Assessment of biomarkers in paired primary and recurrent colorectal adenocarcinomas

Jinsil Seong, Eun Ji Chung, Hogeun Kim, Gwi Eon Kim, Namkyu Kim, Seung Kuk Sohn, Jin Sik Min, Chang-Ok Suh

Research output: Contribution to journalArticle

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Abstract

Purpose: Recurrent colorectal cancers respond poorly to anticancer treatment including radiotherapy. To better understand the biological characteristics of the recurrent colorectal tumor, we investigated various biomarkers regulating cell proliferation and cell loss in paired primary and recurrent colorectal tumor specimens within each individual. Methods and Materials: From a total of 11 colorectal adenocarcinoma patients, 22 specimens of paired primary and recurrent tumors were obtained for analysis. Apoptosis was evaluated by TUNEL labeling of apoptotic DNA fragmentation. Other biomarkers including proliferating cell nuclear antigen (PCNA), p53, WAF1, p34cdc2, and cyclins B1 and D1 were analyzed by immunohistochemical stains. Results: PCNA index (PCNAI) showed an increase in 6 and a decrease in 5 recurrent tumors compared to primary tumors. Median PCNAI in primary and recurrent tumors were 33.5 and 48.3, respectively (p = 0.16). In contrast, the apoptotic index (AI) decreased in 9 of 11 recurrent tumors compared to primary tumors. Median AI decreased from 4.3 in primary tumors to 1.4 in recurrent tumors (p = 0.04). The p53 expression increased in more than half of recurrent tumors compared to primary tumors. Mean staining score increased from 0.7 in primary tumors to 1.2 in recurrent tumors (p = 0.059). WAF1 and cyclin B1 did not show significant change. In contrast, both cyclin D1 and p34cdc2 increased significantly in recurrent tumors. These two biomarkers showed increased expression in 8 (cyclin D1) and 7 (p34cdc2) recurrent tumors, respectively, compared to their primary counterparts. Mean staining scores of both biomarkers in recurrent tumors increased by more than twofold compared to those in primary tumors and these differences were statistically significant (cyclin D1, p = 0.007; p34cdc2, p = 0.008). Conclusion: This study showed significantly decreased apoptosis in recurrent colorectal tumors compared to their primary counterparts. The underlying regulatory mechanisms included increased expression of p53 and altered cell cycle regulators such as increased cyclin D1 and p34cdc2. With further study, it may be used for developing a new therapeutic strategy for the treatment of recurrent colorectal cancer.

Original languageEnglish
Pages (from-to)1167-1173
Number of pages7
JournalInternational Journal of Radiation Oncology Biology Physics
Volume45
Issue number5
DOIs
Publication statusPublished - 1999 Dec 1

Fingerprint

biomarkers
Adenocarcinoma
tumors
Biomarkers
Neoplasms
Cyclin D1
Colorectal Neoplasms
Proliferating Cell Nuclear Antigen
Cyclin B1
apoptosis
antigens
staining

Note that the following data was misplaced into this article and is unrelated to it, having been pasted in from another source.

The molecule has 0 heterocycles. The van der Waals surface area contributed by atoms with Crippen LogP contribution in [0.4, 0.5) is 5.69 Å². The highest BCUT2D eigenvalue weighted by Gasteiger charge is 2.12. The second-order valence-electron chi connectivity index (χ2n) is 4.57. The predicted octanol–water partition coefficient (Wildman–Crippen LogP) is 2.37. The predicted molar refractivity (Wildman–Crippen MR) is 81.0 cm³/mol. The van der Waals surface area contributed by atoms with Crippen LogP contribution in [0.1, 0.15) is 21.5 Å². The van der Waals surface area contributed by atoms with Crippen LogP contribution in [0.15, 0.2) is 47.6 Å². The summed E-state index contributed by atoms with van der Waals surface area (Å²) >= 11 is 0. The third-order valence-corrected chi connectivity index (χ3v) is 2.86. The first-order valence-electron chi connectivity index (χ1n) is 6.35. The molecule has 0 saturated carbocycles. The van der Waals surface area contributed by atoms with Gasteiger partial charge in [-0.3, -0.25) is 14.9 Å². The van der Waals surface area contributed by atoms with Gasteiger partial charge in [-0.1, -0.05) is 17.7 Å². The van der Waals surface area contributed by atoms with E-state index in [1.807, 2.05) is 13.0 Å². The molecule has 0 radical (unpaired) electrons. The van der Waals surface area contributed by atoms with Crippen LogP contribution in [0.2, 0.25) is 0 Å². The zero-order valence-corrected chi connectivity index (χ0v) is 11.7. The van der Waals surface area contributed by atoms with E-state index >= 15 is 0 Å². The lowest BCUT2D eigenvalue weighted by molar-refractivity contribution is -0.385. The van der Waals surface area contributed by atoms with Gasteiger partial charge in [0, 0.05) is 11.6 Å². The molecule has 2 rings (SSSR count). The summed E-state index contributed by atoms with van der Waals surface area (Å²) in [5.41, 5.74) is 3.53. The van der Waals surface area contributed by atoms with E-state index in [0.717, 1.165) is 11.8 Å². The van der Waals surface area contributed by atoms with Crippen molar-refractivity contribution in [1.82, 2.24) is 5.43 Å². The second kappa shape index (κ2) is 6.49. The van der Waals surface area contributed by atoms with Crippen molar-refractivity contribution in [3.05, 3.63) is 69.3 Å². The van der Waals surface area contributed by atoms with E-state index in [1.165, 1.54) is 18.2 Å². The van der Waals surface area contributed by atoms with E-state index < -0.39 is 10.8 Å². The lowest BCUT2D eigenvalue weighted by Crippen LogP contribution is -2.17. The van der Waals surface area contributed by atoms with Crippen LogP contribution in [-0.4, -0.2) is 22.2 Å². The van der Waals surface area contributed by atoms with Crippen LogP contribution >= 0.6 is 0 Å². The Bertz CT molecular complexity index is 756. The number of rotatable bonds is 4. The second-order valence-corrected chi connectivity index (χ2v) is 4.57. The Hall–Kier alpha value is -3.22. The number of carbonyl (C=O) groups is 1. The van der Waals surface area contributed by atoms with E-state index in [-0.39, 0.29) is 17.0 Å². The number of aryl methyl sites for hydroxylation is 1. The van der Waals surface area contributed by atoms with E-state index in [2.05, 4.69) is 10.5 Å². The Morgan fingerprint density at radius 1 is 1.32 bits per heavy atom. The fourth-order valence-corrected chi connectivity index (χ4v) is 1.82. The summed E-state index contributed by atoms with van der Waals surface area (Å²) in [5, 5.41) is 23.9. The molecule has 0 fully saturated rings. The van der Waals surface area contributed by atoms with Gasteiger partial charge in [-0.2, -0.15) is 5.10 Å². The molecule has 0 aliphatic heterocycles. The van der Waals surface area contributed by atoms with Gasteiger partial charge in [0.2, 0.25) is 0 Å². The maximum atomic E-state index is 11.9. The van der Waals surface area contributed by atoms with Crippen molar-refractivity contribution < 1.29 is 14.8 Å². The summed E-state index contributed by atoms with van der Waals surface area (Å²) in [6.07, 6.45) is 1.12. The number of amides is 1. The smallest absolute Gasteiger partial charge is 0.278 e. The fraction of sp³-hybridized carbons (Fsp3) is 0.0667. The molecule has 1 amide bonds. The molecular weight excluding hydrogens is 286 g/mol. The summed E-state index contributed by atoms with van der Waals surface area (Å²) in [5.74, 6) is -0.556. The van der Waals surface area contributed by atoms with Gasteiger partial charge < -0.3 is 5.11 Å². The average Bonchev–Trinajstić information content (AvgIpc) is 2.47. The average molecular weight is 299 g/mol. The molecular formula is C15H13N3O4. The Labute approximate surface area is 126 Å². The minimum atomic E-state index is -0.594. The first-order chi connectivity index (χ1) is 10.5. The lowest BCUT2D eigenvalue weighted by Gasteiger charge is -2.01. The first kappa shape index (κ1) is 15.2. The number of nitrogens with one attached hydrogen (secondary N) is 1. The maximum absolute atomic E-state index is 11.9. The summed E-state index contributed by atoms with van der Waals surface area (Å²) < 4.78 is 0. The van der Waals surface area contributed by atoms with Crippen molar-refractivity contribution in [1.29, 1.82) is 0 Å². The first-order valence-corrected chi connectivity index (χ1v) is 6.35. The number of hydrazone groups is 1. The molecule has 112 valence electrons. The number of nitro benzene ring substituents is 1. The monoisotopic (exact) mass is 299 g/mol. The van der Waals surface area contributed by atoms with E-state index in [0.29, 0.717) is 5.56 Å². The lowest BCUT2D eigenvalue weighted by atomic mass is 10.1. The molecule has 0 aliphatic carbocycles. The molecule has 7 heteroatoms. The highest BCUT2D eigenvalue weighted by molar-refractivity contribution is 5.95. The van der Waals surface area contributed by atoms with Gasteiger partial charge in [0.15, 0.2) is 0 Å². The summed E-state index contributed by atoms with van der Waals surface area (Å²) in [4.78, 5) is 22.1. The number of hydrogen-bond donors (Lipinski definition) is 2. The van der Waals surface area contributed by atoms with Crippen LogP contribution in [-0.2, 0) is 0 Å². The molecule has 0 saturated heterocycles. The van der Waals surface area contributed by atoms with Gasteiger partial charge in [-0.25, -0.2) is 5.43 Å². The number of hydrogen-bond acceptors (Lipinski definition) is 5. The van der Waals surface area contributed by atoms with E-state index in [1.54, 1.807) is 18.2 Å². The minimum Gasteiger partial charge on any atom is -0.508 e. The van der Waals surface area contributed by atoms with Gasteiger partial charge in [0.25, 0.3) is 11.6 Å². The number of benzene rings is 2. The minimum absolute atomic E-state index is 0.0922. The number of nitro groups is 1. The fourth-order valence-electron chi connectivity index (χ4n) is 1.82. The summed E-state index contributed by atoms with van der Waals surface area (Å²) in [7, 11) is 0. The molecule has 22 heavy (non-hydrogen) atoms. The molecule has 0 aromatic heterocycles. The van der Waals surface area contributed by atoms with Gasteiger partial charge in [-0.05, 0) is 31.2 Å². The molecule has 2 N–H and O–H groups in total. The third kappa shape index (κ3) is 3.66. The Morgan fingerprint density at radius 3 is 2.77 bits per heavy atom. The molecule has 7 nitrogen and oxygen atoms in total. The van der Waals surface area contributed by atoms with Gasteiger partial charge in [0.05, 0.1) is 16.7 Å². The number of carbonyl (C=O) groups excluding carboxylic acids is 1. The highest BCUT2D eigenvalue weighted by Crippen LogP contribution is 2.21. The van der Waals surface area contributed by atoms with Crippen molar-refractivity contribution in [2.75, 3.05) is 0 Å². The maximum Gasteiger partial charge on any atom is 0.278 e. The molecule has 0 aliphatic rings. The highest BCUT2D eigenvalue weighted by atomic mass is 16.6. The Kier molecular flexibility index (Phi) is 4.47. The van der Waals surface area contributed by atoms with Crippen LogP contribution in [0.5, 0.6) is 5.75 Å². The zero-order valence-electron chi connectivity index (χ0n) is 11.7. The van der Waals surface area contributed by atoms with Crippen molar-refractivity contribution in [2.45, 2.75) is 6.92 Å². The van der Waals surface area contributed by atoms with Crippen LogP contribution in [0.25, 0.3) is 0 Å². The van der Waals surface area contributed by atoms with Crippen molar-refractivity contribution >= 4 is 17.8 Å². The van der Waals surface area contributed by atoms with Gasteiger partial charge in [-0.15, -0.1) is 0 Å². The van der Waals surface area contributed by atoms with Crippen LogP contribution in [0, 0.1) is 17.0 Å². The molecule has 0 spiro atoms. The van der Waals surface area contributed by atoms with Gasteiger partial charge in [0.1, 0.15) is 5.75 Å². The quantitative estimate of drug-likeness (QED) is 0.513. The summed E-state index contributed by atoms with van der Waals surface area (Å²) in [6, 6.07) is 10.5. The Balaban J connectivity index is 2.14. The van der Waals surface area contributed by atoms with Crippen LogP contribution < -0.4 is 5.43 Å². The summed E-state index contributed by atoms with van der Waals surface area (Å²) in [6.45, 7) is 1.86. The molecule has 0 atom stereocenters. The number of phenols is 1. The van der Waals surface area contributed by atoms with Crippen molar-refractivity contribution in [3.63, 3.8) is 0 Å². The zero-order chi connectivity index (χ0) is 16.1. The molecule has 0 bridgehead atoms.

Apoptosis
Staining and Labeling
cancer
In Situ Nick-End Labeling
DNA Fragmentation
regulators

All Science Journal Classification (ASJC) codes

  • Radiation
  • Oncology
  • Radiology Nuclear Medicine and imaging
  • Cancer Research

Cite this

Seong, Jinsil ; Chung, Eun Ji ; Kim, Hogeun ; Kim, Gwi Eon ; Kim, Namkyu ; Sohn, Seung Kuk ; Min, Jin Sik ; Suh, Chang-Ok. / Assessment of biomarkers in paired primary and recurrent colorectal adenocarcinomas. In: International Journal of Radiation Oncology Biology Physics. 1999 ; Vol. 45, No. 5. pp. 1167-1173.
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abstract = "Purpose: Recurrent colorectal cancers respond poorly to anticancer treatment including radiotherapy. To better understand the biological characteristics of the recurrent colorectal tumor, we investigated various biomarkers regulating cell proliferation and cell loss in paired primary and recurrent colorectal tumor specimens within each individual. Methods and Materials: From a total of 11 colorectal adenocarcinoma patients, 22 specimens of paired primary and recurrent tumors were obtained for analysis. Apoptosis was evaluated by TUNEL labeling of apoptotic DNA fragmentation. Other biomarkers including proliferating cell nuclear antigen (PCNA), p53, WAF1, p34cdc2, and cyclins B1 and D1 were analyzed by immunohistochemical stains. Results: PCNA index (PCNAI) showed an increase in 6 and a decrease in 5 recurrent tumors compared to primary tumors. Median PCNAI in primary and recurrent tumors were 33.5 and 48.3, respectively (p = 0.16). In contrast, the apoptotic index (AI) decreased in 9 of 11 recurrent tumors compared to primary tumors. Median AI decreased from 4.3 in primary tumors to 1.4 in recurrent tumors (p = 0.04). The p53 expression increased in more than half of recurrent tumors compared to primary tumors. Mean staining score increased from 0.7 in primary tumors to 1.2 in recurrent tumors (p = 0.059). WAF1 and cyclin B1 did not show significant change. In contrast, both cyclin D1 and p34cdc2 increased significantly in recurrent tumors. These two biomarkers showed increased expression in 8 (cyclin D1) and 7 (p34cdc2) recurrent tumors, respectively, compared to their primary counterparts. Mean staining scores of both biomarkers in recurrent tumors increased by more than twofold compared to those in primary tumors and these differences were statistically significant (cyclin D1, p = 0.007; p34cdc2, p = 0.008). Conclusion: This study showed significantly decreased apoptosis in recurrent colorectal tumors compared to their primary counterparts. The underlying regulatory mechanisms included increased expression of p53 and altered cell cycle regulators such as increased cyclin D1 and p34cdc2. With further study, it may be used for developing a new therapeutic strategy for the treatment of recurrent colorectal cancer.",